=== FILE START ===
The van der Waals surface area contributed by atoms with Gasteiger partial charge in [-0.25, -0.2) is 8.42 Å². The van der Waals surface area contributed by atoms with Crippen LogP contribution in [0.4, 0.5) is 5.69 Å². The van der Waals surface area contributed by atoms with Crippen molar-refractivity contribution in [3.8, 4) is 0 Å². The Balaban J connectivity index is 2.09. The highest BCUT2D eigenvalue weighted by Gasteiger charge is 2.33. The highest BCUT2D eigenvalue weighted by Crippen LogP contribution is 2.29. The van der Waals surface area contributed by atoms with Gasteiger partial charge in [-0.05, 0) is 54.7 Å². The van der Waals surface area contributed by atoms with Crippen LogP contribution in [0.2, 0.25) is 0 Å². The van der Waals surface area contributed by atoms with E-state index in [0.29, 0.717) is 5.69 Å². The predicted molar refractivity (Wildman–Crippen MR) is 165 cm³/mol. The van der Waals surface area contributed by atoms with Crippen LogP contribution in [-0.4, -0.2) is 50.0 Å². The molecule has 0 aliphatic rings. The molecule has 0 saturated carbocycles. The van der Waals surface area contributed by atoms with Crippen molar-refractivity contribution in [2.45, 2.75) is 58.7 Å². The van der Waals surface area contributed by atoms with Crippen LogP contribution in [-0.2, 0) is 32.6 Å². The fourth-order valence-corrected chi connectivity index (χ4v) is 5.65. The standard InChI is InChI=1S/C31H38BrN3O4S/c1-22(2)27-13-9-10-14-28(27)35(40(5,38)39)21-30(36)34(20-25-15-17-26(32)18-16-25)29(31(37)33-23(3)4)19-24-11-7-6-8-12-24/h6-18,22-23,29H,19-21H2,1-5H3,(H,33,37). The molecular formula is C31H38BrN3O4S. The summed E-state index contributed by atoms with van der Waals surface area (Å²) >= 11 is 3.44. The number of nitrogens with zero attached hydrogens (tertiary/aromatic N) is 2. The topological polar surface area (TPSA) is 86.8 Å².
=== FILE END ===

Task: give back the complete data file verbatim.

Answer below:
The van der Waals surface area contributed by atoms with Gasteiger partial charge in [-0.25, -0.2) is 8.42 Å². The van der Waals surface area contributed by atoms with Crippen LogP contribution in [0.4, 0.5) is 5.69 Å². The van der Waals surface area contributed by atoms with Crippen molar-refractivity contribution in [3.8, 4) is 0 Å². The Balaban J connectivity index is 2.09. The highest BCUT2D eigenvalue weighted by Gasteiger charge is 2.33. The highest BCUT2D eigenvalue weighted by Crippen LogP contribution is 2.29. The van der Waals surface area contributed by atoms with Gasteiger partial charge in [-0.05, 0) is 54.7 Å². The van der Waals surface area contributed by atoms with Crippen LogP contribution in [0.2, 0.25) is 0 Å². The van der Waals surface area contributed by atoms with E-state index in [0.29, 0.717) is 5.69 Å². The predicted molar refractivity (Wildman–Crippen MR) is 165 cm³/mol. The van der Waals surface area contributed by atoms with Crippen LogP contribution in [-0.4, -0.2) is 50.0 Å². The molecule has 0 aliphatic rings. The molecule has 0 saturated carbocycles. The van der Waals surface area contributed by atoms with Crippen molar-refractivity contribution in [2.45, 2.75) is 58.7 Å². The van der Waals surface area contributed by atoms with Crippen LogP contribution in [-0.2, 0) is 32.6 Å². The fourth-order valence-corrected chi connectivity index (χ4v) is 5.65. The standard InChI is InChI=1S/C31H38BrN3O4S/c1-22(2)27-13-9-10-14-28(27)35(40(5,38)39)21-30(36)34(20-25-15-17-26(32)18-16-25)29(31(37)33-23(3)4)19-24-11-7-6-8-12-24/h6-18,22-23,29H,19-21H2,1-5H3,(H,33,37). The molecular formula is C31H38BrN3O4S. The summed E-state index contributed by atoms with van der Waals surface area (Å²) >= 11 is 3.44. The number of nitrogens with zero attached hydrogens (tertiary/aromatic N) is 2. The topological polar surface area (TPSA) is 86.8 Å².